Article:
Morey and his brother, Jack, are second-generation owners of Morey’s Piers, which operates three active oceanfront amusement piers, including two waterparks, all accessed from the boardwalk – Mariner’s Pier and Adventure Pier, in Wildwood, and Surfside Pier, in North Wildwood.
North Wildwood Mayor Patrick Rosenello has been highly critical of the DEP, and his city is suing the state agency, charging a lack of action on shore protection. In a development first reported by the Herald, shortly after the city sued the DEP for $21 million for allegedly breaching contracts related to shore protection responsibilities, the DEP fined the city $12.8 million, with many of the underlying violations stemming from unauthorized city projects to fortify the oceanfront, including installing about 10 blocks of bulkhead.
Rosenello said he was very confident the Moreys would not cause any delay to the dune project he has desperately been waiting for.
“I have no doubt in my mind that the Moreys would quickly supply that easement to get this project moving, facing some serious issues at the end of their pier as well,” the mayor told the Herald.
Morey’s Surfside Pier, protected by a rusting, damaged metal bulkhead that is often battered by waves during extreme high tides and storms, is on the city’s southern border with Wildwood. That location is North Wildwood’s least vulnerable area, but even there, concerns are increasing as erosion worsens.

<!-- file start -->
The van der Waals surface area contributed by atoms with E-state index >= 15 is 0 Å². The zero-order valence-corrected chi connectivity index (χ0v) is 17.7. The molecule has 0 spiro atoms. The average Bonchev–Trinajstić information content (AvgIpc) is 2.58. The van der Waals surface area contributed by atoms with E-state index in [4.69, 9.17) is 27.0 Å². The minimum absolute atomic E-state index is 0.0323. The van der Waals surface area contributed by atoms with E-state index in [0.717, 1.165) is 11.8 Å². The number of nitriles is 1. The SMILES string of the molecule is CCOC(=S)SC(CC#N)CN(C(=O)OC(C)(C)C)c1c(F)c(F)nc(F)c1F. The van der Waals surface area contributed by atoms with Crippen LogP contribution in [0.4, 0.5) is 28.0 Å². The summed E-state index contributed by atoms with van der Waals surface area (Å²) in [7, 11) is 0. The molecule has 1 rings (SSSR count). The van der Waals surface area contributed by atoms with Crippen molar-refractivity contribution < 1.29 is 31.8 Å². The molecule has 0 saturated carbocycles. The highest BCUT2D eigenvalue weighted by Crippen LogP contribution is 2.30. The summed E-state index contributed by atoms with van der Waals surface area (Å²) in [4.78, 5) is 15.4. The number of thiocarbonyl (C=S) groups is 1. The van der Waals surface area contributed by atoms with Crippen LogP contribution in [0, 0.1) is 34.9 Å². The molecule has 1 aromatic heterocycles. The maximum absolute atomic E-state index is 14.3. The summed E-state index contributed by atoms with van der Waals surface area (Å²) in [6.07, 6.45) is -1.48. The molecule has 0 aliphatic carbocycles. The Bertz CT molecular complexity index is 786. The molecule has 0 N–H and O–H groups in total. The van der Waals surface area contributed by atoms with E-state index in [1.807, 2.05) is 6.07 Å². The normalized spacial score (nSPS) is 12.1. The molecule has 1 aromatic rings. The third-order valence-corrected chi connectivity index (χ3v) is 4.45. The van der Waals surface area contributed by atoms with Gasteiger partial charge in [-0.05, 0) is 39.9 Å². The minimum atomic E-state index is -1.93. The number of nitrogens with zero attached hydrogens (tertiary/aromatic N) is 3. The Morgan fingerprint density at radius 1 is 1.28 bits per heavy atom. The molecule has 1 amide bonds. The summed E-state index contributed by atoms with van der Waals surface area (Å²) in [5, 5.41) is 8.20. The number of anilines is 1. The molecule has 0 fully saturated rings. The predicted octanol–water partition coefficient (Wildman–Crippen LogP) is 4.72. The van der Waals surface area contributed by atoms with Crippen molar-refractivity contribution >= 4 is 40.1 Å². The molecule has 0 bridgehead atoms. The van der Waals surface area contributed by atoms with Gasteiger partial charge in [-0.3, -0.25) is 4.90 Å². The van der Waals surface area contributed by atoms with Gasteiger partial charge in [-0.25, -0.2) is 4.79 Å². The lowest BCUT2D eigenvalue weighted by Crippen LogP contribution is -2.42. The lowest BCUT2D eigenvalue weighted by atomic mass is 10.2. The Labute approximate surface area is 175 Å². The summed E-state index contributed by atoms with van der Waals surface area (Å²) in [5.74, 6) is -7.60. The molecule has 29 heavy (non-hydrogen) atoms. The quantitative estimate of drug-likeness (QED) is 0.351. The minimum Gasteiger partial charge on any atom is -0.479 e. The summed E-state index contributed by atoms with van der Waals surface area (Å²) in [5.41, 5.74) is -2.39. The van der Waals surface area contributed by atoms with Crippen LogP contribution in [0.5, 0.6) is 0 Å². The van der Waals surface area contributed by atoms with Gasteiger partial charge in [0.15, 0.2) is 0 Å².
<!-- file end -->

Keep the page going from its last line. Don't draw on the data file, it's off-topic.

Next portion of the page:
Morey said the dune project, which will run closer to the boardwalk, likely won’t add protection in front of the piers. The issues his company is working through with the state include creating shore protection while allowing egress for construction equipment and other things necessary to pier operations.
“It may even be something that can be sort of mobile and put in and out of place. There have been a few ideas around that that have been discussed,” Morey said.
“We’ve been advocates of the project and expect to be able to work through these property arrangements without any significant issue.”
In Wildwood Crest, there are no private easements required, but a total of 43 public easements are needed, according to the state aid agreement. Wildwood Crest Mayor Don Cabrera said the borough has not yet started authorizing the required easements.
“There are some issues that still must be resolved on the island and thus the delay on moving forward,” Cabrera told the Herald. “Wildwood Crest is still working through a few issues involving the [Heather Road] pier, ADA crossovers, LERRD credit details and a few other matters.”